Thursday, February 18, 2016


(April 1940, U.S.)

First REAR WINDOW and now REBECCA! Oh man, how I do love these little coincidences that manage to create double features on my blog! This film, based on Daphne du Maurier's 1938 novel, was Alfred Hitchcock's first one to be made in America. It's a glorious black and white gothic tale of the psychological and mysterious elements of one's past continuing to haunt them. And as is the case with most Hitchcock material, it's also a fine love story. One of, if not the key element of psychological intrigue in this film is that we never get to see the character of Rebecca de Winter because she's already died before the story even really starts. Brooding aristocratic widower Maxim de Winter (played by Lawrence Olivier) is clearly haunted by his wife's passing, but we're not entirely sure why. We also don't know how she died. Clearly, though, her passing and even just the mere mention of her name has left a mark not only on the widower and the entire domestic staff at his home of the English country mansion Manderley, but particularly with his new naïve second wife (played by Joan Fontaine, whose character name, by the way, is never mentioned in the film. She's simply known as the second Mrs. de Winter) who must not only deal with the memory and reputation of the dead first wife, but also with Manderley's rather creepy head housekeeper, Mrs. Danvers (played by Judith Anderson), who appeared to have absolutely adored Rebecca. Mrs. Danvers is cold, domineering and completely obsessed with the beauty, intelligence and sophistication of the eponymous first Mrs. de Winter, preserving her former bedroom as a shrine. Did I say she adored Rebecca? Adored, my ass! Although the subject of lesbianism was still considered a screen taboo in 1940, it's pretty damn obvious that Mrs. Danvers was in love with Rebecca (Daphne du Maurier was rumored to be bisexual, so the idea is not totally without merit)!

Rebecca's presence and intimidation, even from the grave, is apparent and obvious throughout Manderley. The fact that her presence is also so highly protected by the icy Mrs. Danvers makes it all the more chilling because there's nothing more challenging than to try and survive than the memory of the dead. The second Mrs. de Winter longs to belong not only to Manderley and its servants, but also longs to be the perfect wife she imagines she should be to her new husband. As the stress of belonging and the mystery of who Rebecca was and what happened to her in the end progresses throughout the film, the second wife is nearly pushed over the mental and psychological edge by Mrs. Danvers. In a particularly haunting scene, Mrs. Danvers is hardly shy about urging the second wife to jump to her death in the sea below, citing that there's really no viable reason for her to remain at Manderley or to even live, for that matter. As mentioned, there's no quiet subtlety in this action. Mrs. Danvers stalks and hovers over the second wife with piercing eyes and the strongest of will...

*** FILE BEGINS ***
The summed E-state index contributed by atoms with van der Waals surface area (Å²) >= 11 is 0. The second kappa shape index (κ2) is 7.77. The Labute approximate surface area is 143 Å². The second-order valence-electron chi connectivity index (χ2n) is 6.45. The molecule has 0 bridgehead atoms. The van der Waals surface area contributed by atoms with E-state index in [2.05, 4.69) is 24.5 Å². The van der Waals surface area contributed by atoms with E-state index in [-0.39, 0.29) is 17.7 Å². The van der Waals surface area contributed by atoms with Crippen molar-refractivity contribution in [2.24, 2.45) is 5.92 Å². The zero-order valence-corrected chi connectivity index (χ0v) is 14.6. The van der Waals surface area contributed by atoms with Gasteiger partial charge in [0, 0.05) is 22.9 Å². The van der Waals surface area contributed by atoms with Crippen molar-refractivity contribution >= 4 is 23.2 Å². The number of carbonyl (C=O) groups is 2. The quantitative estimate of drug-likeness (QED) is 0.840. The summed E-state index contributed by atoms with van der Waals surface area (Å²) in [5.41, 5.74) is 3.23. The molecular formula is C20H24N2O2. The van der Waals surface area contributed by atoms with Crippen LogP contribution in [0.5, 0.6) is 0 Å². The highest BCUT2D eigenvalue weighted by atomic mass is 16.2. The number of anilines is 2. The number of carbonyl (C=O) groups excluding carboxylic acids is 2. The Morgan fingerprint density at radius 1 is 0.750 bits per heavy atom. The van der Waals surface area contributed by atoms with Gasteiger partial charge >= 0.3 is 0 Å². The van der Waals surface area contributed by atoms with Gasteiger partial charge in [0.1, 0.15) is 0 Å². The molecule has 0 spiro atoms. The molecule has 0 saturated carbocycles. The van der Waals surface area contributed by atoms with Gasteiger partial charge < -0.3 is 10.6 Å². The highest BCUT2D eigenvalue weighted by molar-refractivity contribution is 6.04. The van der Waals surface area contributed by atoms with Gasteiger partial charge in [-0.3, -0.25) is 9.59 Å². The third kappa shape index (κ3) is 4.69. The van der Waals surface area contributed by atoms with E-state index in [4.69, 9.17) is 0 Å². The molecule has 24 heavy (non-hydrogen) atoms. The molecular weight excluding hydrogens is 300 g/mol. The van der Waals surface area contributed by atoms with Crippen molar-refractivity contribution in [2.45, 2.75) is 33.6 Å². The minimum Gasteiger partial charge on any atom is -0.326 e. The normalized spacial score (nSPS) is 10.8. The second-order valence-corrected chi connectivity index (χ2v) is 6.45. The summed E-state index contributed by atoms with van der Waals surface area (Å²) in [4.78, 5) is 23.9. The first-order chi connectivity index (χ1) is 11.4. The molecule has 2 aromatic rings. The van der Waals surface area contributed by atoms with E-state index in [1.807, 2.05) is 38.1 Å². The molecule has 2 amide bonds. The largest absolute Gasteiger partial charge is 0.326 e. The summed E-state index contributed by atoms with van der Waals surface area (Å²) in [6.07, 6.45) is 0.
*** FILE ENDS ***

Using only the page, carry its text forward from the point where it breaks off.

This bitch is definitely not someone I want working for me in my house! Still, however, we must remember that this is still a Hitchcock mystery and despite any early indications of weakness and frailty, the so-called victim eventually rises to the occasion, so to say, and not only finds a way to defend herself against the wicked housekeeper, but to also uncover the truth of Rebecca. The truth, as an element of intricate plotting, is actually far more astonishing than you might imagine. The truth, as we're meant to understand it, is that Maxim de Winter absolutely hated his wife (for specific reasons, please watch the film!)! And while it appears he had good reasons to want to murder her (he is suspected of such for a while), Rebecca's death was the result of her own hand when she learned she suffered from a terminal cancer. The film attempts to conclude itself with a sense of resolve, absolution and the triumph of love, but I'm afraid we're not let off the hook that easily. In what I can only describe as a vivid and even frightening image in black and white, we finally watch the great house of Manderley burn to the ground at the hands of the crazed Mrs. Danvers in a scathing inferno that lights up the entire night sky...

This burning house actually sets the stage for the film at the very beginning because we're first introduced to the story in the idea of the second Mrs. de Winter's dream of the once great Manderley, now a smoldering ruin of ashes and rubble..."Last night I dreamt I went to Manderley again."

REBECCA won the Oscar for best picture of 1940. Not bad for Hitchcock's first American film!

Favorite line or dialogue:

Mrs. Danvers (speaking of the first Mrs. de Winter) "You wouldn't think she'd been gone so long, would you? Sometimes, when I walk along the corridor, I fancy I hear her just behind me. That quick light step. I couldn't mistake it anywhere. It's not only in this room, it's in all the rooms in the house. I can almost hear it now. Do you think the dead come back and watch the living?"
Second Mrs. de Winter (crying): "N-no, I don't believe it."
Mrs. Danvers: "Sometimes, I wonder if she doesn't come back here to Manderley, to watch you and Mr. de Winter together. You look tired. Why don't you stay here a while and rest, and listen to the sea. It's so soothing. Listen...listen to the sea."

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